Community News

Wednesday, March 28, 2012

Manitoba credit union movement celebrates 75 years

In addition to be the International Year of Co-operatives, 2012 is also a special year because it marks the 75th anniversary of the credit union movement in Manitoba.

The first financial co-operative in Manitoba was organized in 1937 by Father Arthur Benoit in the French farming community of St. Malo. Its citizens, like most farmers on the continent, were suffering during the Great Depression; Father Benoit brought them together to help each other financially. The first loan to a member—for $56.50, repaid in $2 monthly installments—financed the purchase of a cream separator.

Several months later, Norwood Credit Union was founded in Winnipeg.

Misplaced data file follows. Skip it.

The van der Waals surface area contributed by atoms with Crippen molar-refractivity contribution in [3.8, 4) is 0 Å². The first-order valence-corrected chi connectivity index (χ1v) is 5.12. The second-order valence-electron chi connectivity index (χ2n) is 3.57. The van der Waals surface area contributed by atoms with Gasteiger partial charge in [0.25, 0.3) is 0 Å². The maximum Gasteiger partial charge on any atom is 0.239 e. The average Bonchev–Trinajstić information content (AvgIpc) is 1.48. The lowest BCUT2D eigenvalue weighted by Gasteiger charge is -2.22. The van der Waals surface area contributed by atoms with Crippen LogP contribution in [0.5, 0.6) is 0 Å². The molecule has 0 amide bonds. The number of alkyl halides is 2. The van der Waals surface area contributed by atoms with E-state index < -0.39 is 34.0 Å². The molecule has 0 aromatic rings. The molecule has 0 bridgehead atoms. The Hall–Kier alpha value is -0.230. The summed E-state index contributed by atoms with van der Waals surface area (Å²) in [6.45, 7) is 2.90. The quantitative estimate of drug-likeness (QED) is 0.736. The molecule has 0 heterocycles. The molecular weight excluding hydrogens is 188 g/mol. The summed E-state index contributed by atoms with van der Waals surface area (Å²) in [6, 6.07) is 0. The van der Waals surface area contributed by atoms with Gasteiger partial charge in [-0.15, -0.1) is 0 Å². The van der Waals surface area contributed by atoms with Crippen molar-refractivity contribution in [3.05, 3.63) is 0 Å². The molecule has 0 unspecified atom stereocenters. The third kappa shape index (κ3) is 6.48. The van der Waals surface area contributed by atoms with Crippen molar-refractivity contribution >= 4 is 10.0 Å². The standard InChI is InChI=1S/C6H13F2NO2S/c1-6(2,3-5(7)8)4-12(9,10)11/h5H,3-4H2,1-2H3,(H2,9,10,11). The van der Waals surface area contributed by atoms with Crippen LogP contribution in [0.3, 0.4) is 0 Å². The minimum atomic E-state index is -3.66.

Following their example, people throughout Manitoba, drawn together through common ethnic, religious, professional or geographical affiliations, began founding credit unions in ever-increasing numbers. By 1939 there were 19 credit unions in Manitoba, with combined assets of $49,990 and 2,406 members. North Winnipeg Credit Union was founded in 1943 by 15 members with total assets of $133.25.

Today the credit union movement in Manitoba is stronger than ever. Thanks to members like you, there are now 41 credit unions in the province, serving more than 580,000 members from 189 locations. The combined assets of the Manitoba credit union system now stand at nearly $19.2 billion.

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